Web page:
December 9th, 2012 Headsman
This account of an incident during the 1727 Spanish siege of Gibraltar, where the British army garrisoned, comes from an unknown soldier who signed himself only
December 9th. Last night a deserter clambered up within a little of Willis’s battery and was assisted by a ladder of ropes by our men. When the officers came to examine his face, they found him to have deserted out of the Royal Irish two months ago. Asking the reason of his return, he said he chose rather to be hanged than continue in the Spanish service, so is to have his choice.
It is not positively stated that the hanging itself did take place on this date. Since we concern ourselves in these doleful pages with the circumstances under which life becomes dispensable, an assortment of other anecdotes from this same soldier’s journal helpfully illustrate the life of British soldiery at the Pillars of Hercules.
March 9th. Came a deserter who reports that while our guns were firing at them an officer pulled off his hat, huzzaed and called God to damn us all, when one of our balls with unerring justice took off the miserable man’s head and left him a wretched example of the Divine justice.
April 12th. A recruit refused to work, carry arms, eat or drink was whipped for the fifth time, after which being asked by the officer he said he was now ready to do his duty.May 7th. This morning Ensign Stubbs of Colonel Egerton’s regiment retired a little out of camp and shot himself.
June 17th. Today two corporals of the Guards boxed over a rail until both expired, nobody can tell for what reason.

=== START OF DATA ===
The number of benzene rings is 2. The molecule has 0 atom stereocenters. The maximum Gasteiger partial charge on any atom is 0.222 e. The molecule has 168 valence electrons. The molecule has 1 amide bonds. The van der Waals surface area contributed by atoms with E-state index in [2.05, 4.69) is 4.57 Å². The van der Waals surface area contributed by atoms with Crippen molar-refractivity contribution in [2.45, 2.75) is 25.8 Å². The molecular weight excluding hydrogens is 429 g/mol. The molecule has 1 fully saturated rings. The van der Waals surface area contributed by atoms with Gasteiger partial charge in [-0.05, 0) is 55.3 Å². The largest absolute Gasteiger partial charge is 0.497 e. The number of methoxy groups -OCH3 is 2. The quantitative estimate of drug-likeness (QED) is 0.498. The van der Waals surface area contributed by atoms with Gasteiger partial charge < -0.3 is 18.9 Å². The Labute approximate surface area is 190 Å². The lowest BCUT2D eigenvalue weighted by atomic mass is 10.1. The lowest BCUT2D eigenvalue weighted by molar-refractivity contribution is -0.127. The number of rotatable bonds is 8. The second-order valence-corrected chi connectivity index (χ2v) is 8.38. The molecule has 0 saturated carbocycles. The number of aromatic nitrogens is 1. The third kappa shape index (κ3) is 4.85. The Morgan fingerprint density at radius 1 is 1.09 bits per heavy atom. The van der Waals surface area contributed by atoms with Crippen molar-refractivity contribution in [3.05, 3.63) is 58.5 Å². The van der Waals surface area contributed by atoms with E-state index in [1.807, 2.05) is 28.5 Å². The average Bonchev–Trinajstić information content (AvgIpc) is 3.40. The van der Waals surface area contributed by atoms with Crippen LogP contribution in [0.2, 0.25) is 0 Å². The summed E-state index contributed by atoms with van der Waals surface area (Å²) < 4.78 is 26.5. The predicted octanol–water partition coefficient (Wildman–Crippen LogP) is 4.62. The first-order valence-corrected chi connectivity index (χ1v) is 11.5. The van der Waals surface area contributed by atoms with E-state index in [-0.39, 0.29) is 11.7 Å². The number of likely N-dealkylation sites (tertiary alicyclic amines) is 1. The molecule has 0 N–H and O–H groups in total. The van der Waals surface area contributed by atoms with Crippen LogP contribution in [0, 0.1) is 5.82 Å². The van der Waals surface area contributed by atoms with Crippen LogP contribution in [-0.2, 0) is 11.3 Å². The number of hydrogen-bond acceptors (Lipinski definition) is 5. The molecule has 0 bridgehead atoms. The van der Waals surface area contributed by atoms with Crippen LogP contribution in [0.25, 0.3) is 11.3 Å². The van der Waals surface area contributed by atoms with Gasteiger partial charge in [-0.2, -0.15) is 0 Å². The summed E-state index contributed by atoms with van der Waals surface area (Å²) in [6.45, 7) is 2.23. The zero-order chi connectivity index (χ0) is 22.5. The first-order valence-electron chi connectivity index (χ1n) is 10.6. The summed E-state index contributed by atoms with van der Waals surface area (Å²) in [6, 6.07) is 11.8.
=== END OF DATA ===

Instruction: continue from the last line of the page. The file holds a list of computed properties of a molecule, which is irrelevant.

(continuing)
October 11th. One of Pearce’s regiment went into the belfry of a very high steeple, threw himself into the street, and broke his skull to pieces.
October 16th. Will Garen, who broke his back, was hanged.
January 2 1728. Here is nothing to do nor any news, all things being dormant and in suspense, with the harmless diversions of drinking, dancing, revelling, whoring, gaming and other innocent debaucheries to pass the time — and really, to speak my own opinion I think and believe that Sodom and Gomorrah were not half so wicked and profane as this worthy city and garrison of Gibraltar.
Model of a soldier being flogged on present-day display in the remains of Gibraltar’s fortifications. The adjacent explanatory placard reads: “Under siege conditions, the mixture of tension, boredom, hunger and alcohol meant that discipline had to be strict if order was to be preserved. One of the most common forms of punishment was flogging with a nine tailed whip. A drummer in a regiment, which later became the Lancashire Fusiliers, achieved fame as the most flogged man in the British Army. In his first years here [in Gibraltar] he received 30,000 lashes, of which 4,000 were administered in a single year.”
Also on this date
- 1754: Eleanor Connor, rogue
- 1578 : Kort Kamphues, outlaw judge
- 1937: Douglas Van Vlack
- 1999: James Beathard, on the word of a known liar
- 1603: The men of the Bye Plot, but not those of the Main Plot
- 2007: Seven Tuareg and Arab civilians
- 1783: The first hangings at Newgate Prison
- 1793: Sydney Carton posing as Charles Darnay
Entry Filed under: 18th Century,Capital Punishment,Death Penalty,Desertion,Disfavored Minorities,England,Execution,Gibraltar,Hanged,History,Known But To God,Military Crimes,Occupation and Colonialism,Racial and Ethnic Minorities,Soldiers,Spain,Uncertain Dates,Wartime Executions